As the founder of the only professional association for government social media managers in the U.S., and an early-adopter of social media for city government circa 2008, I want to share my perspective on a conversation going on in our field – a perfect representation of the issues professionals in this industry face.
Many social media managers reached out to me recently for my thoughts on an article critical of local government use of social media. It was published on the newly relaunched Governing – a trade publication produced by e.Republic, the parent company of Government Technology magazine.
My long-running column on social media insights in government stopped running last month in Government Technology mag, who most likely tired of chasing me down to meet the deadline. If you flip to my old spot on the last page in the January 2020 GovTech issue, you’ll find an ad for the new Governing.
GovTech has always been supportive of our community, so it was surprising for me to see that this was the second of two recent Governing articles that appeared disconnected from social media use in government. Governing noted they were contributed pieces, the most recent labeled ‘Opinion’.
While this latest piece came out in the middle of some other events that took my attention over the weekend, I also wanted to take some time to reflect on how this affects my field and our community.
We may have simply chalked up the article to a consultant’s out-of-touch opinion, but what really concerns us is that the author names specific government agencies for “being guilty of” doing something wrong.
What were these agencies guilty of (his words, not mine)? Apparently, failing to meet the author’s definition of community-building in social media posts.
The thing is, while storytelling that incorporates your community is a sound tactic – even the most skilled and trained social media manager is judicious about when to apply it in their strategy. It’s not a practical application of storytelling technique to use it in every necessary or routine announcement.
The author’s summation that “Clearly there is a lot of room for improvement for local governments” is based on a naive assertion of what community-building on social looks like, which is frustrating for our community.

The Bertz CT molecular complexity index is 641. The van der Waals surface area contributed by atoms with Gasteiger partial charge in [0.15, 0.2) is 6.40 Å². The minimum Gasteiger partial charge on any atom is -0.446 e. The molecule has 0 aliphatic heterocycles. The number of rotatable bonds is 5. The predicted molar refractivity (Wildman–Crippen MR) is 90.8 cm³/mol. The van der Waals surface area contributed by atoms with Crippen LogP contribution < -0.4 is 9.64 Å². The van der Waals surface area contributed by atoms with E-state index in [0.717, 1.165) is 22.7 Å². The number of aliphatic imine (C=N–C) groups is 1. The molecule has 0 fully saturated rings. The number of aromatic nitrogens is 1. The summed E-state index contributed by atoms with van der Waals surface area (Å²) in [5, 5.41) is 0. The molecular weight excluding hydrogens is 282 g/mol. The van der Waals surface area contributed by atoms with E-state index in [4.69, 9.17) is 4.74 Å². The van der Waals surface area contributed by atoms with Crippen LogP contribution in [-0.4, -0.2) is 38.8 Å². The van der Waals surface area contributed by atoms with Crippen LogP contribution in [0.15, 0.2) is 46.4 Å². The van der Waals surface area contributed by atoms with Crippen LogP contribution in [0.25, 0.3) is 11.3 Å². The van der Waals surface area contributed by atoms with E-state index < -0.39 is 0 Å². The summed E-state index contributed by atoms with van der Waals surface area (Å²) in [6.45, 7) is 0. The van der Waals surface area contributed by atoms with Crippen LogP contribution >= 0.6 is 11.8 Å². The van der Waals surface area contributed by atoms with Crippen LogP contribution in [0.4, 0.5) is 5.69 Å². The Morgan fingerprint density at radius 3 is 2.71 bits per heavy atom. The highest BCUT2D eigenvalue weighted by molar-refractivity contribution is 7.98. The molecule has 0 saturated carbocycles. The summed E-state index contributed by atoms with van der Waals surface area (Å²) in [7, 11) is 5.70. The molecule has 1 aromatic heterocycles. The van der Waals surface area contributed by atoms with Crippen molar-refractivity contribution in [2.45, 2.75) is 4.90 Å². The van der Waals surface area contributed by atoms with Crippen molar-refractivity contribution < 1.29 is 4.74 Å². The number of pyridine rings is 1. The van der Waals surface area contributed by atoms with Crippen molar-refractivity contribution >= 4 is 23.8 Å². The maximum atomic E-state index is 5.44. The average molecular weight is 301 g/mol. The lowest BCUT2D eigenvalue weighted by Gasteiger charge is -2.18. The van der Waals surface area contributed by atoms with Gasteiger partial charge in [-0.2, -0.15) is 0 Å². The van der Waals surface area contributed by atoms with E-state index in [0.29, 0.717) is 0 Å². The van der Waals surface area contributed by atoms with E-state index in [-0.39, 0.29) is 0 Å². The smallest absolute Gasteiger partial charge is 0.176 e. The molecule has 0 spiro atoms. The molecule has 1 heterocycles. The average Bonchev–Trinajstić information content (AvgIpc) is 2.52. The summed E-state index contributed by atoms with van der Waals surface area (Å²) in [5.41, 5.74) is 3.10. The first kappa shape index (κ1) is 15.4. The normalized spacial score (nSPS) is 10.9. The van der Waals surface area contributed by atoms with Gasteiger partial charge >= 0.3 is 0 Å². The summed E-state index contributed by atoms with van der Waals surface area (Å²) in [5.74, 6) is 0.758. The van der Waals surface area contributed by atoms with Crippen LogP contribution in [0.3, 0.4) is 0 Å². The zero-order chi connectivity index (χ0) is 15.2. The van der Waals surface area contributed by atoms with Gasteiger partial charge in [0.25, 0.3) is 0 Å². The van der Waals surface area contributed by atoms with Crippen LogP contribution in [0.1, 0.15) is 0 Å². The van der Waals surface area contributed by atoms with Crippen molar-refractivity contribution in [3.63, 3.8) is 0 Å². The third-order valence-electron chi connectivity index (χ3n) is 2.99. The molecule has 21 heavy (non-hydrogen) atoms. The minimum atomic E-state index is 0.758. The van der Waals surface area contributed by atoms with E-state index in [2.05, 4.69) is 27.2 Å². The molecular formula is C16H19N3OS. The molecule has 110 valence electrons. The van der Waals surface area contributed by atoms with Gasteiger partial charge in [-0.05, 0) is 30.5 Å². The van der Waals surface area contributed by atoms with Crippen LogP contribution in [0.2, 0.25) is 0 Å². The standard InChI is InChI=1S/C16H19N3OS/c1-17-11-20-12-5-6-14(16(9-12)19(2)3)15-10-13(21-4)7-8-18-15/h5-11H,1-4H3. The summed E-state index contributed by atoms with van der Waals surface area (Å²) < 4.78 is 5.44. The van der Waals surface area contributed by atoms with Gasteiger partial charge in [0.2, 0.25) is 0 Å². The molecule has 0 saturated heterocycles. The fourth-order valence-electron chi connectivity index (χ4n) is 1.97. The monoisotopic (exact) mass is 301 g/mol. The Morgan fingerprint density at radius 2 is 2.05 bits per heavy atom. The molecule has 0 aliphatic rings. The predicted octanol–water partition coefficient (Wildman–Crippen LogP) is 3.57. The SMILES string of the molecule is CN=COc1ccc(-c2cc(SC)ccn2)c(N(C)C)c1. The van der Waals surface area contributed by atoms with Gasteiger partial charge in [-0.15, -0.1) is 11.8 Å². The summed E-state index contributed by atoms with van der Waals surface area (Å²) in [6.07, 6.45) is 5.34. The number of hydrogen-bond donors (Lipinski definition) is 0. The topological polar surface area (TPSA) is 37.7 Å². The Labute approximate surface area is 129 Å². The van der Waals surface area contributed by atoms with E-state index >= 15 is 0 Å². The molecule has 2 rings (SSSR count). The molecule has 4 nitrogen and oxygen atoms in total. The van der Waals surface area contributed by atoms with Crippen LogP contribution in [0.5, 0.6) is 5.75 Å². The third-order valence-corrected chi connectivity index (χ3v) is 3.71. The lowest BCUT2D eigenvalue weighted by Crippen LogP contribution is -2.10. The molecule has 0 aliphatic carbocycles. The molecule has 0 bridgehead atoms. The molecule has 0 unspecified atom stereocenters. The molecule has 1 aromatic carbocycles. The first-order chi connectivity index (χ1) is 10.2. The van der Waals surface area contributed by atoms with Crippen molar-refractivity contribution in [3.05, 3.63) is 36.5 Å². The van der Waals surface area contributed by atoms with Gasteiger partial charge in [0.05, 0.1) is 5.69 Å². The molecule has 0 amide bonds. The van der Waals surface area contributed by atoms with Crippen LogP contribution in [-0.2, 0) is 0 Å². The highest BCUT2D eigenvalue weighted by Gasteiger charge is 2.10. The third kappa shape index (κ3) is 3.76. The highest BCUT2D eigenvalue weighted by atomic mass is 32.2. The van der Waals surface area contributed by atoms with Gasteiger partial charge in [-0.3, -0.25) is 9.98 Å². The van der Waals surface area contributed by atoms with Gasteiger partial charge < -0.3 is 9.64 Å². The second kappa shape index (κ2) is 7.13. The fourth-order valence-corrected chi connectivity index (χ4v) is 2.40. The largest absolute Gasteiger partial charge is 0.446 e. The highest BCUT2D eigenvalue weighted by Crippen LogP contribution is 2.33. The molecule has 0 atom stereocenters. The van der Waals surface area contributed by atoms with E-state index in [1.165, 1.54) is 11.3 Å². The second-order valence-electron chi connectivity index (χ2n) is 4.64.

Is it OK to talk about mistakes?
I’m not suggesting that we wear rose-colored glasses and either see no missed opportunities in this space or create an environment where practitioners feel unwelcome in discussing them.
On the contrary, we do make mistakes, and we learn from them.
The #myNYPD hashtag fail incident has been mulled over for years, and it certainly hasn’t been a hands-off topic in the government social media community. Difference is, we’re actual practitioners in the field discussing the pitfalls, challenges and opportunities in what we do.
In fact, NYPD’s former social media director will discuss some of those hard lessons learned – and their transformational work toward building trust through social media – during our gathering of over 1,000 government social media professionals at the Government Social Media Conference in Seattle next month.
Where do we go from here?
I’m incredibly proud of our community for coming together, not only to respond to the article on social media, but to give their perspective on this difficult role. Being a social media professional is extremely hard and requires no small amount of patience, effort and training.
Government Social Media is working on a platform that will allow us to have a great home in the future for more relevant and meaningful conversations in our profession like this one.